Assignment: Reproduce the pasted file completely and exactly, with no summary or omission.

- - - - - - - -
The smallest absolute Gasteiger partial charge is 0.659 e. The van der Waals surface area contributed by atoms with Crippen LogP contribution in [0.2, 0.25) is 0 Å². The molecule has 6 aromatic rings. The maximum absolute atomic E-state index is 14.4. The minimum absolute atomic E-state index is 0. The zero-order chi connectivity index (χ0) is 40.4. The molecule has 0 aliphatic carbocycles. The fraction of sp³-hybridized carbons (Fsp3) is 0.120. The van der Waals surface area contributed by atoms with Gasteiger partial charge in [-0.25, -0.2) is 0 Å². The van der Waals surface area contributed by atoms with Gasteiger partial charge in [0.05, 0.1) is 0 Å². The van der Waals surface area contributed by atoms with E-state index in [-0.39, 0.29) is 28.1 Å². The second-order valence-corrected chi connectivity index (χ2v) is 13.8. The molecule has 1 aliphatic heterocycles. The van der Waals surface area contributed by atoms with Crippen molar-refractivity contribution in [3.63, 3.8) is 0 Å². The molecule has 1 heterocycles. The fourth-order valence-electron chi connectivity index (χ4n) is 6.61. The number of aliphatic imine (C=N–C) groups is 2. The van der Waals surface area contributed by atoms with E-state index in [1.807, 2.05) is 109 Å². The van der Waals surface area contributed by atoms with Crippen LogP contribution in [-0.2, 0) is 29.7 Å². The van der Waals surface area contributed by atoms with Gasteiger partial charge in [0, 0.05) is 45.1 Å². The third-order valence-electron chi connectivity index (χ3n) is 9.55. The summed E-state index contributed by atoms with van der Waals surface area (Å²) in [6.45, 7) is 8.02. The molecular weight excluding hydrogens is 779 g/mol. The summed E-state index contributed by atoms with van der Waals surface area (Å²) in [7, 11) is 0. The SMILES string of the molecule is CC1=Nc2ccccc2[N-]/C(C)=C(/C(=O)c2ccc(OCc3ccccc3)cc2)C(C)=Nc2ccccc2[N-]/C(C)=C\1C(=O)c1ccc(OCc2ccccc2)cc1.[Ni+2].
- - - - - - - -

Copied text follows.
The smallest absolute Gasteiger partial charge is 0.659 e. The van der Waals surface area contributed by atoms with Crippen LogP contribution in [0.2, 0.25) is 0 Å². The molecule has 6 aromatic rings. The maximum absolute atomic E-state index is 14.4. The minimum absolute atomic E-state index is 0. The zero-order chi connectivity index (χ0) is 40.4. The molecule has 0 aliphatic carbocycles. The fraction of sp³-hybridized carbons (Fsp3) is 0.120. The van der Waals surface area contributed by atoms with Gasteiger partial charge in [-0.25, -0.2) is 0 Å². The van der Waals surface area contributed by atoms with Gasteiger partial charge in [0.05, 0.1) is 0 Å². The van der Waals surface area contributed by atoms with E-state index in [-0.39, 0.29) is 28.1 Å². The second-order valence-corrected chi connectivity index (χ2v) is 13.8. The molecule has 1 aliphatic heterocycles. The van der Waals surface area contributed by atoms with Crippen molar-refractivity contribution in [3.63, 3.8) is 0 Å². The molecule has 1 heterocycles. The fourth-order valence-electron chi connectivity index (χ4n) is 6.61. The number of aliphatic imine (C=N–C) groups is 2. The van der Waals surface area contributed by atoms with E-state index in [1.807, 2.05) is 109 Å². The van der Waals surface area contributed by atoms with Crippen LogP contribution in [-0.2, 0) is 29.7 Å². The van der Waals surface area contributed by atoms with Gasteiger partial charge in [0, 0.05) is 45.1 Å². The third-order valence-electron chi connectivity index (χ3n) is 9.55. The summed E-state index contributed by atoms with van der Waals surface area (Å²) in [6.45, 7) is 8.02. The molecular weight excluding hydrogens is 779 g/mol. The summed E-state index contributed by atoms with van der Waals surface area (Å²) in [7, 11) is 0. The SMILES string of the molecule is CC1=Nc2ccccc2[N-]/C(C)=C(/C(=O)c2ccc(OCc3ccccc3)cc2)C(C)=Nc2ccccc2[N-]/C(C)=C\1C(=O)c1ccc(OCc2ccccc2)cc1.[Ni+2].